Starring Peter Cushing, Joan Collins and Ralph Richardson
A group of strangers on a tour of some old catacombs get trapped in a crypt along with an elderly crypt keeper who shows them grim futures before they leave.
Death lives in the vault of horror!
Years before HBO got the rights from EC Comics to make their wonderfully scary yet darkly humorous “Tales from the Crypt” television series, British film company Amicus released a film in 1972 based on the horror comic series. Instead of focusing on just one story, the film is an anthology of shorts that are tied to the main plot, which is about a group of random people who happen upon an old crypt keeper (Richardson) who shows each of them their futures as a warning. Let me run through the short stories real quick:
…And All Through the House – A woman kills her rich husband on Christmas Eve but she’s attacked by an escaped mental patient dressed as Santa Claus. Unable to call the police until she gets rid of the body, she has to balance all of this while keeping her daughter safe from the maniac.
Reflection of Death – A man abandons his family to be with his mistress instead. On their way out, they get into a horrific car accident. He escapes the wreckage but finds that no one will help him get back home. When he arrives back home, his wife is with another man and when he visits his mistress, she’s blinded and tells him that he died in the accident. Is this a dream or a terrible new reality?
Poetic Justice – A snobby father and son go to extreme measures to get an elderly neighbour they hate to sell his property. They push the neighbour too far after taking away his pets, his job, his friends and making him think the town hates him. Heartbroken, the man takes his life but the rich snobs get their comeuppance from beyond the grave.
Wish You Were Here – A wealthy man is on the verge of bankruptcy and tells his wife they must sell everything to stay financially afloat. She discovers one of his many treasures has an inscription written on it saying it will provide three wishes to its owner though the last line is unreadable. She wishes for money and that starts a domino effect of wishes being twisted into making matters so much more worse.
Blind Alleys – The new director at a home for the blind drastically cuts the budget so that he can continue living his comfortable lifestyle but at the cost of making the poor old blind men suffer with terrible food, no heat and no medical attention. When one of the men dies from the cold, the blind rally together to put the director through hell.
If you’ve watched the TV show (or even perused through the old comics) you’ll come to realize that the majority of the stories follow a similar plot of having a morally corrupt person going through a personal hell with a bit of an ironic twist thrown in for good measure. All the stories in the film, except for “Wish You Were Here,” follow that prototype pretty closely. That one story that doesn’t follow the mould is just a variation of “The Monkey’s Paw,” which is even referenced multiple times throughout the short.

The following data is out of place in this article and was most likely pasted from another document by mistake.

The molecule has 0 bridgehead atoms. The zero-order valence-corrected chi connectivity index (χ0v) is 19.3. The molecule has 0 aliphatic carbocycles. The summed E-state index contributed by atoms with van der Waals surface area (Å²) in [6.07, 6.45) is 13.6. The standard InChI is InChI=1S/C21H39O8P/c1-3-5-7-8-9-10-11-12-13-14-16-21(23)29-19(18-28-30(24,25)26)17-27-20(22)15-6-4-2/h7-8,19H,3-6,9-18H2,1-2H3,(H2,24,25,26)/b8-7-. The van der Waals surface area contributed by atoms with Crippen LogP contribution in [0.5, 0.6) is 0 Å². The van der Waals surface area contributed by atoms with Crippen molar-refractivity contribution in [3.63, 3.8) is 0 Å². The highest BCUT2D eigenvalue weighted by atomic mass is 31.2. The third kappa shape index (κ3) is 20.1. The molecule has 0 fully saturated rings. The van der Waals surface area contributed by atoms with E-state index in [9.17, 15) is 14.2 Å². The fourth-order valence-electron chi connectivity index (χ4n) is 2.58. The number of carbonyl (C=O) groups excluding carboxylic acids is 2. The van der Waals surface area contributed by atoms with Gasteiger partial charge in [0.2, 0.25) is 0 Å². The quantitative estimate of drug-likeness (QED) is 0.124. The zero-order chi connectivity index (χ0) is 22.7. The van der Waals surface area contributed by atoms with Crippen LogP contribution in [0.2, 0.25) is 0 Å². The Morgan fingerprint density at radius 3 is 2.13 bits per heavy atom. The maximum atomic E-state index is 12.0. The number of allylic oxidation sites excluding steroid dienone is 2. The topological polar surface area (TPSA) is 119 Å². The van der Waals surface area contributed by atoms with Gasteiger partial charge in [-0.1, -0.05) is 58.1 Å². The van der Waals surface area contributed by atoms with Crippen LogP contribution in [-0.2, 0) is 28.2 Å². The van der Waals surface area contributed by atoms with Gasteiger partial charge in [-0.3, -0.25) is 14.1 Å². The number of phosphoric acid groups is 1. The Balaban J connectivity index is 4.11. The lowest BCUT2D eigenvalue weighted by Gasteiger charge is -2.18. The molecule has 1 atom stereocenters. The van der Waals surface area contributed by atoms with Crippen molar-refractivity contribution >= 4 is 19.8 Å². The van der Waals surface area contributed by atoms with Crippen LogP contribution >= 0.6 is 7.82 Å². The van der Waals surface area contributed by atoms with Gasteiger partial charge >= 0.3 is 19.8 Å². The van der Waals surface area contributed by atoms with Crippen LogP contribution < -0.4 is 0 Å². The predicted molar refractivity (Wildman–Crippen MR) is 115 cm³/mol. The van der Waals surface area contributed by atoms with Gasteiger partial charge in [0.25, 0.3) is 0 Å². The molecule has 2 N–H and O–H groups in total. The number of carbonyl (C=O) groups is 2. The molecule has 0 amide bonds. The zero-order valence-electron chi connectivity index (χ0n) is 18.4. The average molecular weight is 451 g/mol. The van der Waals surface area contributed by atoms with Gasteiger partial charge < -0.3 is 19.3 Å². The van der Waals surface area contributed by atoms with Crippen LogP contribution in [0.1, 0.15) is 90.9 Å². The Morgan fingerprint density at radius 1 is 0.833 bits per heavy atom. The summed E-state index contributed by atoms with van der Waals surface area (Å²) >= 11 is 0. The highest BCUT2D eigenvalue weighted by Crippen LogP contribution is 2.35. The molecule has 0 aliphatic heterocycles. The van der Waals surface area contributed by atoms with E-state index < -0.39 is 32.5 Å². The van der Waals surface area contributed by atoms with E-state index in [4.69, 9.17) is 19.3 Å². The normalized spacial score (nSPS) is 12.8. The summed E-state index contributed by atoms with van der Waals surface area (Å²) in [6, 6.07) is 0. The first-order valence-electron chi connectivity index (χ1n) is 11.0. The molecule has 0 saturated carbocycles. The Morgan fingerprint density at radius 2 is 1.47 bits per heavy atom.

Some shorts are better than others but there isn’t a bad one among the bunch and they all offer interesting stories and even a few jump scares. The weakest entry, personally, is “Reflection of Death” but it’s hardly terrible, it’s just not as humorously morbid as the others. The best short, “Poetic Justice,” is a great revenge story starring Peter Cushing as an elderly man whose house is a ghastly sight to the rich family across the street and they push him to the point of suicide. You feel so bad for the poor man that you just root for their grisly comeuppance later on and the film doesn’t disappoint.
This was my first time watching the film and I was pleasantly surprised at how good it was. I could point out that the acting can be a little campy at times, or the blood looks like paint but it fits in the context of being based off a comic. The effects are quite tame by today’s standards though. If that’s the worse thing I can say about the movie, it didn’t do much wrong in my eyes. A classic that still stands the test of time.
Story: 8 – Plenty of morbid and macabre stories that entertain and still provide a few scares after all this time.
Blood: 3 – The effects are pretty tame compared to what can be done today, but there is some bloodshed, maybe the worst thing is a woman hacking her husband’s stomach showing off his guts.
Nudity: 0 – This is a classy, British film, sir!
Overall: 8 – While the effects don’t hold up well, the storytelling certainly does and you still get what you expect from a film called “Tales from the Crypt.”
-Stephen King and George A. Romero worked on remaking the film but instead made their own similar film, the awesome “Creepshow!”
-Genre icon, Peter Cushing, took a lower fee to be in the film and took the role of the poor old man in the “Poetic Justice” short. The character in the film is a widower and Cushing had recently lost his wife so maybe that’s why he took it.
-Director Robert Zemeckis (Back to the Future, Who Framed Roger Rabbit) was such a fan that he watched the film every Halloween and went on to produce the HBO series and directed the pilot episode.